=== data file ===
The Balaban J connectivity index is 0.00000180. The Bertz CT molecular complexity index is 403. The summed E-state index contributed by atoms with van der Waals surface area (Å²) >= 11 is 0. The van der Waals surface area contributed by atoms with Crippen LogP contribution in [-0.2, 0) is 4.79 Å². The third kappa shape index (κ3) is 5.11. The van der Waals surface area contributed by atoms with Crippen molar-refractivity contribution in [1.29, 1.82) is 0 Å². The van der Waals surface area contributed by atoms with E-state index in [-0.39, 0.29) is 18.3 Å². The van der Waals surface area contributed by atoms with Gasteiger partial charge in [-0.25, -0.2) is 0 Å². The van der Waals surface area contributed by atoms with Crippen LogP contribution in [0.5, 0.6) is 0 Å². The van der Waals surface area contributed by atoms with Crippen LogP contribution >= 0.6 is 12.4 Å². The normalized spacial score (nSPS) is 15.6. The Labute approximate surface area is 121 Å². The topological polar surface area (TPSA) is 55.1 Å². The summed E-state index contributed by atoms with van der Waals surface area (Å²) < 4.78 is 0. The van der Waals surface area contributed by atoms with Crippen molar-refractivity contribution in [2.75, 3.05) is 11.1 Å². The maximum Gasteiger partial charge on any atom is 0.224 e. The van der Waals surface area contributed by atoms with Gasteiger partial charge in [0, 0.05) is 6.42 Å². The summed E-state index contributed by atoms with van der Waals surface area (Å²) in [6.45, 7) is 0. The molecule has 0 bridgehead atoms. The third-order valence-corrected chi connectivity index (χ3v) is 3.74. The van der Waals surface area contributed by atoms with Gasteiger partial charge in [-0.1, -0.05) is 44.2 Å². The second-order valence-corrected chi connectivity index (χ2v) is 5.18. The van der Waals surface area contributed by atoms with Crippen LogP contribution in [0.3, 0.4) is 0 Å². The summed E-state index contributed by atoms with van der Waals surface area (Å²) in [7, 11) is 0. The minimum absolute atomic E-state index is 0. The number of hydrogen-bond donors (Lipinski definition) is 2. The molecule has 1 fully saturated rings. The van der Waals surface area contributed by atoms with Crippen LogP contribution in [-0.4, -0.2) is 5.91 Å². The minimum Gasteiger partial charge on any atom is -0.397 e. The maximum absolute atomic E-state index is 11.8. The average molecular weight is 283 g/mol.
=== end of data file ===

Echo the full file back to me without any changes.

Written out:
The Balaban J connectivity index is 0.00000180. The Bertz CT molecular complexity index is 403. The summed E-state index contributed by atoms with van der Waals surface area (Å²) >= 11 is 0. The van der Waals surface area contributed by atoms with Crippen LogP contribution in [-0.2, 0) is 4.79 Å². The third kappa shape index (κ3) is 5.11. The van der Waals surface area contributed by atoms with Crippen molar-refractivity contribution in [1.29, 1.82) is 0 Å². The van der Waals surface area contributed by atoms with E-state index in [-0.39, 0.29) is 18.3 Å². The van der Waals surface area contributed by atoms with Gasteiger partial charge in [-0.25, -0.2) is 0 Å². The van der Waals surface area contributed by atoms with Crippen LogP contribution in [0.5, 0.6) is 0 Å². The van der Waals surface area contributed by atoms with Crippen LogP contribution >= 0.6 is 12.4 Å². The normalized spacial score (nSPS) is 15.6. The Labute approximate surface area is 121 Å². The topological polar surface area (TPSA) is 55.1 Å². The summed E-state index contributed by atoms with van der Waals surface area (Å²) < 4.78 is 0. The van der Waals surface area contributed by atoms with Crippen molar-refractivity contribution in [2.75, 3.05) is 11.1 Å². The maximum Gasteiger partial charge on any atom is 0.224 e. The van der Waals surface area contributed by atoms with Gasteiger partial charge in [0, 0.05) is 6.42 Å². The summed E-state index contributed by atoms with van der Waals surface area (Å²) in [6.45, 7) is 0. The molecule has 0 bridgehead atoms. The third-order valence-corrected chi connectivity index (χ3v) is 3.74. The van der Waals surface area contributed by atoms with Gasteiger partial charge in [-0.1, -0.05) is 44.2 Å². The second-order valence-corrected chi connectivity index (χ2v) is 5.18. The van der Waals surface area contributed by atoms with Crippen LogP contribution in [0.3, 0.4) is 0 Å². The summed E-state index contributed by atoms with van der Waals surface area (Å²) in [7, 11) is 0. The minimum absolute atomic E-state index is 0. The number of hydrogen-bond donors (Lipinski definition) is 2. The molecule has 1 fully saturated rings. The van der Waals surface area contributed by atoms with Crippen LogP contribution in [-0.4, -0.2) is 5.91 Å². The minimum Gasteiger partial charge on any atom is -0.397 e. The maximum absolute atomic E-state index is 11.8. The average molecular weight is 283 g/mol.